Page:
A low-pressure system is expected to bring rain across Southern California on Sunday, with gusty winds and mountain snow, the National Weather Service said.
Precipitation is expected to begin in Santa Barbara County and quickly spread to Ventura and Los Angeles counties, with much of the rain falling Sunday afternoon and into evening, then tapering off to scattered showers on Monday, said Tom Fisher with the National Weather Service in Oxnard.
The system is fueled by a strong, upper-level jet stream moving through southwest California and providing instability. That, combined with moderate southerly flow at the lower levels of the atmosphere, will result in widespread rainfall of a half-inch to an inch in the coastal and valley areas, and 1 to 2 inches on coastal mountain slopes.
The jet stream-fueled instability will create a chance of thunderstorms, especially in Ventura and Santa Barbara counties, and will raise a risk of strong winds and brief heavy downpours, potentially accompanied by small hail. Dangerous cloud-to-ground lightning is also possible. Gusty south winds approaching advisory levels are widely expected, especially near the coast and in the mountains.
Mountain snow is not predicted to affect Interstate 5 over the Grapevine, but snow levels that will start at 6,500 feet will lower to 5,000 feet by the end of he storm. Accumulations of 6 to 10 inches are possible in the higher elevations. A winter weather advisory will be posted for the San Gabriel Mountains.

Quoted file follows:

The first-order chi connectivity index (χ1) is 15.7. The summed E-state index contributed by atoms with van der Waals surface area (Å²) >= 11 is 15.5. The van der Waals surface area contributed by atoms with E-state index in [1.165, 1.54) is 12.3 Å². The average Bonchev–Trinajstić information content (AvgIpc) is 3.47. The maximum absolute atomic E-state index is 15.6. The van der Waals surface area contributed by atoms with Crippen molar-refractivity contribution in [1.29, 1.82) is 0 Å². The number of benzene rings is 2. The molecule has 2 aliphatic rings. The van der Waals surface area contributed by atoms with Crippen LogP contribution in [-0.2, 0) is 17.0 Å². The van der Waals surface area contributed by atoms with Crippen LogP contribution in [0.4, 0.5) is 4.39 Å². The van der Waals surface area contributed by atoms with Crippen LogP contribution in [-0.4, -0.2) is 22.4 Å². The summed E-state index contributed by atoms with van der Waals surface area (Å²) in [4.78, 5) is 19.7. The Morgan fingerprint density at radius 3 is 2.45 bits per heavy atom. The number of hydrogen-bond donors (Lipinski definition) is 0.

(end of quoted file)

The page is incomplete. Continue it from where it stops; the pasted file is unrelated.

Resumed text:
Hazardous driving conditions are possible with potential for roadway flooding.
Scattered showers will linger, especially in the mountains, on Monday as the low system moves away, and temperatures will hover below normal.
After that, low pressure dropping out of Alaska on Monday and stalling over Washington state through Tuesday will combine with high pressure over Mexico to set up a strong westerly jet stream over the the southern half of the U.S. This will probably cause increasing clouds and widespread chances for light rain, especially in the mountains and the Central Coast. Snow levels will remain around 5,000 feet.
The stalled low is expected to move to the south and east of Washington, but it’s too early to tell how far south and how much moisture will be associated with it. It is expected to be cold, however, and snow levels could dip to near 3,000 feet by Thursday. Gusty west to north winds would accompany the system Wednesday night through Friday.
An extended period of warmer, dry weather is expected to begin Friday and Saturday.